The Triumphal Entry

Luke 19:28-44

Today, I am going to suspend our thinking about the Apostle’s creed because today is Palm Sunday.  It is a day we remember each year as we enter ito Holy Week that leads to Good Friday and then to Easter Sunday.  So we are going back in time a few days before he “Suffered under Pontius Pilate, was crucified, dead and Buried.” 

Palm Sunday was a day of turbulent emotions.  Every feeling is at fever pitch of this day.

1.         The Disciples

The Disciples are out of their heads with glee.  This is the kind of thing they have been wanting to happen.  Finally, the coronation of Jesus as King has arrived.  The Bedouin days of the migrant travelers is over.  Jerusalem will now be home base. 

It is for that reason that at these moments of entry, James and John beat a path to Jesus’ door with the request, “When you become King, Can we have the seats on your right and on your left.”  They want to be Vice President and Secretary of State in the new administration.   Of course the other disciples are angry.  They wanted those positions. 

Nonetheless, in spite of the petty squabble, this is a great day for them.  Now the real action begins.  Now it was worth while leaving everything, because pay day is here!  They feel good on this day.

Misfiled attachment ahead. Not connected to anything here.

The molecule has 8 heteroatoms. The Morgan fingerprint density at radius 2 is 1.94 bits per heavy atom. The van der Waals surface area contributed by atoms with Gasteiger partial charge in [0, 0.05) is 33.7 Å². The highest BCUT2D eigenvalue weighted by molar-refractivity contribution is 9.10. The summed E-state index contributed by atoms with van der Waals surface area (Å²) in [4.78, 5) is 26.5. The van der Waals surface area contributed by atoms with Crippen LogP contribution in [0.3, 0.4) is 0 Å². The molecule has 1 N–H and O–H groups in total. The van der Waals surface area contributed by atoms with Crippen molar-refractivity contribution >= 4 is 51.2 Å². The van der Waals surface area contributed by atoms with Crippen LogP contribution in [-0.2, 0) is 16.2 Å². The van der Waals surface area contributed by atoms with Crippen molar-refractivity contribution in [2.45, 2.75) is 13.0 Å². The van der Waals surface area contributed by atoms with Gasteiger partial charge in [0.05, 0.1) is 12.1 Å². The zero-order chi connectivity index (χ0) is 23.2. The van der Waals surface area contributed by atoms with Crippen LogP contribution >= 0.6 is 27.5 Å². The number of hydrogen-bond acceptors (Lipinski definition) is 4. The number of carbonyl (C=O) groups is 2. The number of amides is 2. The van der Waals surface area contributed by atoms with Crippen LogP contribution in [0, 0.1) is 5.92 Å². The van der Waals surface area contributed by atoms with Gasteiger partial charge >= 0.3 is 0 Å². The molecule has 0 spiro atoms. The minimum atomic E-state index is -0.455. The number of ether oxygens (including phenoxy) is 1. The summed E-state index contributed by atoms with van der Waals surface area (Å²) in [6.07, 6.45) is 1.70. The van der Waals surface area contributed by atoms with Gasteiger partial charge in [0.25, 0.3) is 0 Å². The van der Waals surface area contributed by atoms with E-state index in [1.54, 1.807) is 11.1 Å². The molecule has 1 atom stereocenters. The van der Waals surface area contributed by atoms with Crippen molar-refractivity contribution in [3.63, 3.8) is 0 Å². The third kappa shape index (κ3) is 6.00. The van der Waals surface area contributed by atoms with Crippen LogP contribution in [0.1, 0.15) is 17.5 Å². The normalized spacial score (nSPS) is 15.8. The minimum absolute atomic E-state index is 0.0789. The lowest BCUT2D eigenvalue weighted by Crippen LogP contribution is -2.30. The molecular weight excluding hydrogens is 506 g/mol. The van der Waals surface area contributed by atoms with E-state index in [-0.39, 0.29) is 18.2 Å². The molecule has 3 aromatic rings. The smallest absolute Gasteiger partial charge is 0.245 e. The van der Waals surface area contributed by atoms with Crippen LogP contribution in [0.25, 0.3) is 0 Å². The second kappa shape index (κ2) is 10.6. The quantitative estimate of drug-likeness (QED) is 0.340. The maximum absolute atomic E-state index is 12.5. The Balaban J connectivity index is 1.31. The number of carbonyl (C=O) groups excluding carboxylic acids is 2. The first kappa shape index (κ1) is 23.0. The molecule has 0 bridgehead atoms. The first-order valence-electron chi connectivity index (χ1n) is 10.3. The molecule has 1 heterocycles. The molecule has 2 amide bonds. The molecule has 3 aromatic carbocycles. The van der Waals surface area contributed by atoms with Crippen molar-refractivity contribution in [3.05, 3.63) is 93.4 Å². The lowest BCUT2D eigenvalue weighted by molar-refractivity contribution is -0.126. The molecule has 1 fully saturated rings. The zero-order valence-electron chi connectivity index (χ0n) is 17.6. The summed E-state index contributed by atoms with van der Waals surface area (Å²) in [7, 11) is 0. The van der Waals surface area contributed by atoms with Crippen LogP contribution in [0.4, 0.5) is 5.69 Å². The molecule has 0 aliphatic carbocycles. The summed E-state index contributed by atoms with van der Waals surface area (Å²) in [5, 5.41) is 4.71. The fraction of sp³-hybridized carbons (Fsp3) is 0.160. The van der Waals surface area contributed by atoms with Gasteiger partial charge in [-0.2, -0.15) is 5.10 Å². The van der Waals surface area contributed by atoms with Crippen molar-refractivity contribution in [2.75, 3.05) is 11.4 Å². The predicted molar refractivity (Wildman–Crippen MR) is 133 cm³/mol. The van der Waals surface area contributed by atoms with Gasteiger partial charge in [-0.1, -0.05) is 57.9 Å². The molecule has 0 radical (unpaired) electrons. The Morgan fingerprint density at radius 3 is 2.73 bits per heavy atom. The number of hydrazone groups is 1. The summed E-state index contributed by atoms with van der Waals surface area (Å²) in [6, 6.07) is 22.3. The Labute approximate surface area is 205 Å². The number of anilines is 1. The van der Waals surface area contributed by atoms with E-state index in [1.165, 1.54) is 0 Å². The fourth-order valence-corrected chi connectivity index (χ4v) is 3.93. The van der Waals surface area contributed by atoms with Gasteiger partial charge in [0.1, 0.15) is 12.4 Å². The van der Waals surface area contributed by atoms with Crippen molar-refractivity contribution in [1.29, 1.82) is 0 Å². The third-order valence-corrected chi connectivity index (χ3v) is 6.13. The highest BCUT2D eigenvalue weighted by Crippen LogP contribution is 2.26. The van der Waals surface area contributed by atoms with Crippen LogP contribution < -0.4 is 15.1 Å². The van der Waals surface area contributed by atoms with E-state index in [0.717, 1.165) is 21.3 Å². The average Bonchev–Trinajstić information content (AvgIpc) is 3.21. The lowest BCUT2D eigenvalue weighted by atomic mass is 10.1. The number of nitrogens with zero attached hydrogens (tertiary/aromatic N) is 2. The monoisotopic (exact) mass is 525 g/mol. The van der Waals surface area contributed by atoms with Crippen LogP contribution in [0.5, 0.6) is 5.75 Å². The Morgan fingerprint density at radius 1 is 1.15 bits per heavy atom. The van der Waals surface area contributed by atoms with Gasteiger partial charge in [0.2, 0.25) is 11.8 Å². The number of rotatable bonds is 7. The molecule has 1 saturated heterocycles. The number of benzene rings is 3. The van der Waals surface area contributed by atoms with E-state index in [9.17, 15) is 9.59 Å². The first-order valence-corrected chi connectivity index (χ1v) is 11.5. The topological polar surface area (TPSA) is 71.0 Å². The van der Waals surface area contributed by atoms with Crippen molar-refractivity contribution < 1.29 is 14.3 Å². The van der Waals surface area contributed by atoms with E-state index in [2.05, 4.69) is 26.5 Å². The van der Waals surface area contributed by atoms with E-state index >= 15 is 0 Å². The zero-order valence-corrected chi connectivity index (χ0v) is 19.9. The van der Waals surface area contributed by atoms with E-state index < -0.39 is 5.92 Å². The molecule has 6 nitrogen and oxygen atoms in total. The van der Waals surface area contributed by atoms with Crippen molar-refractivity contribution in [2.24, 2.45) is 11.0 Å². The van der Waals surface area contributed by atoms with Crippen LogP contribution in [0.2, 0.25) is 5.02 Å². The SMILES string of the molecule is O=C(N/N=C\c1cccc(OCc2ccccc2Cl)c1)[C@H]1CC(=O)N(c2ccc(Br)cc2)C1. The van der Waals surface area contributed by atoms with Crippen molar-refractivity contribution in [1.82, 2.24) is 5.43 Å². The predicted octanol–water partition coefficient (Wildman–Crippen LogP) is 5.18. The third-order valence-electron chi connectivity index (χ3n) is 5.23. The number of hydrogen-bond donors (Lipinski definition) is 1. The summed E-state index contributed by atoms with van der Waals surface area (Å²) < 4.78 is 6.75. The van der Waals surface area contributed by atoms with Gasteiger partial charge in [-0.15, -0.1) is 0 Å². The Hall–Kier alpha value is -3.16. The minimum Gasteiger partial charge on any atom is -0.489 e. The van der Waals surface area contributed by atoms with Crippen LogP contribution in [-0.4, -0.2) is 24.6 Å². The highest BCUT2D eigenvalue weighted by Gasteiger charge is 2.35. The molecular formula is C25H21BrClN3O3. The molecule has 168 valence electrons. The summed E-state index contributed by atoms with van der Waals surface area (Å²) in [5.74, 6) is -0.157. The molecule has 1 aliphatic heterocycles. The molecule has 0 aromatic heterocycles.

In fact they begin the celebration. They are the ones that take off their coats to make the donkey more stately. They lead the songs of triumph.

2.         The Crowds

The Crowds are also at fever pitch.  It is Passover time and they are there by the thousands for the greatest festival of the year.  They are there for the Holy Day and the holidays.  Anything that provides excitement is great for them.  They want nothing more than to be involved in a ticker tape parade.  They too, like all their countrymen, are looking for a way to get free of the government that they have.  They want the Romans gone from their ancestral home land.  They want the Herods and the Pilates gone from the place too.

When they hear of Jesus, and the deeds done, and the fact that he has been announcing that the kingdom of God is imminent, they are ready for it.  When the small group enters the environs of the city, the crowds gather, ripping off palm branches, throwing their clothes in the street, to roll out the red carpet of welcome.

Strong emotions of expectancy and eagerness, of joy and celebration are present in the crowd.

3.         The religious Leaders

The religious leaders are also caught up in strong emotions.  But hardly jubilant.  They are furious. Angry enough to kill.  Decent men, who would never have thought of turning their hands to murder, on this day, have reached the breaking point.  They get the feeling that the whole world has gone after this man.  They are losing their grip on the people.  They come to the conclusion, we have to get rid of him. And soon.